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Ecology and Evolution

Cover image for Vol. 3 Issue 11

October 2013

Volume 3, Issue 11

Pages i–ii, 3637–4043

  1. Issue Information

    1. Top of page
    2. Issue Information
    3. Original Research
    4. Reviews
    5. Hypotheses
    1. You have open access to this content
      Issue Information (pages i–ii)

      Article first published online: 9 OCT 2013 | DOI: 10.1002/ece3.852

  2. Original Research

    1. Top of page
    2. Issue Information
    3. Original Research
    4. Reviews
    5. Hypotheses
    1. You have full text access to this OnlineOpen article
      Elevated CO2 affects embryonic development and larval phototaxis in a temperate marine fish (pages 3637–3646)

      Elisabet Forsgren, Sam Dupont, Fredrik Jutfelt and Trond Amundsen

      Article first published online: 4 SEP 2013 | DOI: 10.1002/ece3.709

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      Results from an aquarium experiment demonstrate strong effects of being reared under elevated CO2 conditions on the phototactic response of newly hatched larvae of a temperate goby. Elevated CO2 also increased embryonic malformations and egg loss. These effects could have wide ranging implications for recruitment and population processes in fishes.

    2. You have full text access to this OnlineOpen article
      Why to account for finite sites in population genetic studies and how to do this with Jaatha 2.0 (pages 3647–3662)

      Lisha A. Mathew, Paul R. Staab, Laura E. Rose and Dirk Metzler

      Article first published online: 4 SEP 2013 | DOI: 10.1002/ece3.722

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      In population genetics it is not always appropriate to neglect finite-sites effects, that is the possibility of back mutations and double hits. The new version of the R package Jaatha allows to estimate parameters of more complex models of population demography and to account for finite-sites effects.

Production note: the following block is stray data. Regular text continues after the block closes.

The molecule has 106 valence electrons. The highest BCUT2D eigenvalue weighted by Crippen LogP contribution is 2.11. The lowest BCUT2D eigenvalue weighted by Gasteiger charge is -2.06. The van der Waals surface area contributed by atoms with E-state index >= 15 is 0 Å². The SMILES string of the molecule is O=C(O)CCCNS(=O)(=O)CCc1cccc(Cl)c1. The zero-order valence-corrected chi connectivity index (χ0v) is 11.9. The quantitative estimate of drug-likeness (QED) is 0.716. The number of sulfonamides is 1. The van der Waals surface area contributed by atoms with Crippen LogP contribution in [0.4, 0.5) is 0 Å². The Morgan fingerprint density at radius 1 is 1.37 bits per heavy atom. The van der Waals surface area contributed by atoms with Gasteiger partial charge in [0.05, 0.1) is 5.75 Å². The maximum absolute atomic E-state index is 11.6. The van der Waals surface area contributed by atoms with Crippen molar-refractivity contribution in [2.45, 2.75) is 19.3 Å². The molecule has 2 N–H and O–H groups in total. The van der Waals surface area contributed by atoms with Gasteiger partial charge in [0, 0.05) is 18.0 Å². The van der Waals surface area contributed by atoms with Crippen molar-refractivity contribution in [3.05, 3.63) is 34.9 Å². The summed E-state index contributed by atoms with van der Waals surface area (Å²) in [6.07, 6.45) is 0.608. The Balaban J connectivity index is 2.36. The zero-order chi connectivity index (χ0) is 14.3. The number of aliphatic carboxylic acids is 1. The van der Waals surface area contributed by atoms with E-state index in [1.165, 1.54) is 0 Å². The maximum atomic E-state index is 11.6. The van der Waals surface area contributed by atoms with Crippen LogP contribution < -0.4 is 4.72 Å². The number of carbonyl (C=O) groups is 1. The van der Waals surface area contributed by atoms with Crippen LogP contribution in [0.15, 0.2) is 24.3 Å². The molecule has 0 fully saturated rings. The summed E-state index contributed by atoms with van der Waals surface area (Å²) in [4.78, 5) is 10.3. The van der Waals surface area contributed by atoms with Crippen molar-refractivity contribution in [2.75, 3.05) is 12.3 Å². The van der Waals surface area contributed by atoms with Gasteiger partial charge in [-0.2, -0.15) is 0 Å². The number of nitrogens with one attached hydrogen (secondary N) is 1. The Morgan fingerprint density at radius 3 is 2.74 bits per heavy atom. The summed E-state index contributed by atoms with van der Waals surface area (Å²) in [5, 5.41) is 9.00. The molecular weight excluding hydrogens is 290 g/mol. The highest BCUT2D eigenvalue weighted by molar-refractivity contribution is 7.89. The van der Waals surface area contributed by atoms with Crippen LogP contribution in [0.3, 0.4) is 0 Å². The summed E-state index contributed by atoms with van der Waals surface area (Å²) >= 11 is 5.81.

3. You have full text access to this OnlineOpen article
      Transgenerational soil-mediated differences between plants experienced or naïve to a grass invasion (pages 3663–3671)

      Anna Deck, Adrianna Muir and Sharon Strauss

      Article first published online: 5 SEP 2013 | DOI: 10.1002/ece3.716

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      We investigated the response of the native Achillea millefolium to soil from Holcus lanatus-invaded and uninvaded areas, and we sought to determine whether differential responses between A. millefolium from invaded (invader-experienced) and uninvaded (invader-naïve) areas were mediated by biotic and abiotic soil changes. Plants grown from seed from experienced and naïve areas responded differently to soil treatments with respect to germination time, biomass, and height. Our results suggest that, like some invasive species, native species may, too, become less sensitive to soil biota when they compete with invaders.

    4. You have full text access to this OnlineOpen article
      Indirect effects of domestic and wild herbivores on butterflies in an African savanna (pages 3672–3682)

      Marit L. Wilkerson, Leslie M. Roche and Truman P. Young

      Article first published online: 5 SEP 2013 | DOI: 10.1002/ece3.744

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      This study uncovers a novel set of trophic interactions between livestock (cattle), large wild herbivores, a flowering shrub species, and a dominant butterfly pollinator guild. One of the most intriguing results of the study was that in plots where only cattle were allowed to graze, the plant species had higher shrub and flower densities which in turn attracted greater pollinator abundances. The premise and general findings of this study will be useful for land managers in working rangeland systems all over.

    5. You have full text access to this OnlineOpen article
      Shrub canopies influence soil temperatures but not nutrient dynamics: An experimental test of tundra snow–shrub interactions (pages 3683–3700)

      Isla H. Myers-Smith and David S. Hik

      Article first published online: 7 SEP 2013 | DOI: 10.1002/ece3.710